been omitted, Patches and Sellen do both set
up shop, and everyone’s favorite jar, Alexander,

also makes an appearance.

There’s even a dodge roll, which looks more
like breakdancing in this version.

Come to think of it, maybe we could just challenge
Malenia to a dance-off instead?

I’d have about the same chance of success.

7.

Luigi’s Mansion 2D
It’s fair to say that Luigi doesn’t tend

to get much love in the Mario universe.

He’s constantly being overshadowed by his
brother, and the one time he does get to star

in his own series of games, he has to deal
with a whole bunch of ghosts!

Though to be fair, he does it to himself.

You really think you won a mansion from a
contest you didn’t even enter?

Come on Luigi, common sense man!

This hasn’t stopped the Luigi’s Mansion
series from becoming quite popular, having

gotten a total of three games thus far.

Now, Luigi can count another one, as Luigi’s
Mansion 2D is available and reimagines the

game in a more Metroid-y style.

Originally created by Mario Fan Games Galaxy
user, Shadow Kami, the project has been taken

up by TheHappyFaceKing.

Gameplay is very similar to the original version
of the game, seeing Luigi wander around a

dark, spooky mansion, hoovering up money and
ghosts alike.

The demake also seems to be receiving regular
updates, with some of the newest at time of

writing introducing a third area and local
co-op, as well as a few bug fixes.

If you find you just can’t get enough of
Luigi’s ghostbusting adventures, this may

just be the way to jump back in.

6.

Soundless Mountain 2
Resident Evil.

Dino Crisis.

Eternal Darkness: Sanity’s Requiem.

Alone in the Dark if you really want to delve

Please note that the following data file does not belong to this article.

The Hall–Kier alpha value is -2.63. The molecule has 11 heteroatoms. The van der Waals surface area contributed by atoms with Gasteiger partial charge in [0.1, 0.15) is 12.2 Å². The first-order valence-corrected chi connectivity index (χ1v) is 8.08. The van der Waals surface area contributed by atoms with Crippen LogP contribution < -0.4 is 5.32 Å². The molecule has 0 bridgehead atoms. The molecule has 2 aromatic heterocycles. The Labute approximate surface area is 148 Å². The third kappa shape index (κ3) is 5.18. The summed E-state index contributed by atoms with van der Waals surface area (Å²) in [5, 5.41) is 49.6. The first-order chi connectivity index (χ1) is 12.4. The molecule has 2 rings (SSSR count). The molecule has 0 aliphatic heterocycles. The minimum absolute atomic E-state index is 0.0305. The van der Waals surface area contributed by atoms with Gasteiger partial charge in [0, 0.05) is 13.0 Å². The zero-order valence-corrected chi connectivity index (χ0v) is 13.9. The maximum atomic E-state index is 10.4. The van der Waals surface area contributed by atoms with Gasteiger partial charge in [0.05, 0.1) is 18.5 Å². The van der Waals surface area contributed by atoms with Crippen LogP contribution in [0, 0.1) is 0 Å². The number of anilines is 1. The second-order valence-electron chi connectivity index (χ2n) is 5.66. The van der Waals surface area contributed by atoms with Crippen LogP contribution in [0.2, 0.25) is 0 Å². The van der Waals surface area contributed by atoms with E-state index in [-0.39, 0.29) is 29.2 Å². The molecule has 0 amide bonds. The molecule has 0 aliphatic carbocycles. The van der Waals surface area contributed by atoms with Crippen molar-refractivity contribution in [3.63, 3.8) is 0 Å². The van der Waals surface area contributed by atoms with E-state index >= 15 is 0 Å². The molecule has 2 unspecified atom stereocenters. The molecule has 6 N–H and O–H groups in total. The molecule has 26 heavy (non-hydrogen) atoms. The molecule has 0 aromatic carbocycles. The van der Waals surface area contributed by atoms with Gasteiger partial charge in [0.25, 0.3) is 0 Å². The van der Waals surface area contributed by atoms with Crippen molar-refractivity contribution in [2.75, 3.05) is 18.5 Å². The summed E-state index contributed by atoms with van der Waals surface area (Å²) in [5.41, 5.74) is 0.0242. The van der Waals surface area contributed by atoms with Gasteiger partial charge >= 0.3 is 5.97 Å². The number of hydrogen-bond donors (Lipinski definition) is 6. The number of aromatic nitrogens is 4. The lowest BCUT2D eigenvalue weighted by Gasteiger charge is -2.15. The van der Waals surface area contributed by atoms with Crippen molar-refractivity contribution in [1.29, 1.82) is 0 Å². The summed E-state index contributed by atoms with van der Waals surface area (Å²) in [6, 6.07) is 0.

into the archives.

These titles are all great examples of classics
of the survival horror genre.

Silent Hill is yet another, and the most popular
of the lot is undoubtedly Silent Hill 2.

It’s so beloved that a remake is in the
works.

I’m sure Bloober Team’s treatment of the
mental health themes won’t be problematic

in the slightest.

A large reason for this is because, at this
point, Silent Hill 2 can be difficult to play.

The combat feels stiff by today’s standards,
and tank controls were never good.

But what if you wanted to place the game even
farther in the past?

Enter Soundless Mountain 2, an NES-inspired
demake from Superflat Games, who are best

known for 2D horror title, Lone Survivor.

Players are once again able to join James
Sunderland as he wanders the town in search

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of his late wife, Mary.

Unfortunately, the game is only recreated
up to the first major area, the apartments,

meaning we’re not able to get a glimpse
of Pyramid Head.

Probably for the best; Triangle Head doesn’t
sound nearly as scary.

If you fancy giving the game a go, Soundless
Mountain 2 can be found on the Superflat Games

website, and is perfect for getting into the
retro spooky spirit.

5.

Indivisible on NES
Inspired primarily by Southeast Asian mythology,

RPG, Indivisible, released in 2019 for most
platforms and was brought to the Switch the

following year.

The game follows Ajna as she sets out on a
quest to discover her true power.

Her village ends up getting attacked, and
when she embarks on her adventure, she meets

several others on her journey who end up helping
in combat.

In true Metroidvania fashion, players are
able to unlock more paths as Ajna discovers

new abilities.

While there were seemingly some small issues
with the combat, the game received a lot of

praise, especially for the art style and music.

It was even reported to have a show in development
as of 2020, though nothing has been heard

about it since then.

It gained such popularity that it spawned
its own demake, this time in the form of an

NES ROM.

Indivisible on NES was created by Kasumi,
and this time sees Ajna fight and platform

through two different temples and culminates
in a fight with a quite difficult boss.

While it is shorter than many other demakes
on this list, you are rewarded with Ajna’s

tapir friend, Roti, at the end.

How many other games feature a tapir?

Well, probably Zoo Tycoon, but not many, is
my point.

4.

Lucius Demake
The anti-Christ simulator that is Lucius sees

players take control of the titular little
terror as he goes around his opulent manor

house “taking care” of the other occupants
one by one, as instructed by daddy dearest,

Lucifer.

Over the course of the game, Lucius unlocks
new abilities ranging from mind control to

pyrokinesis, allowing him to solve the life-endangering
puzzles he’s presented with in more complicated

and crafty ways.

This premise proved so popular that the game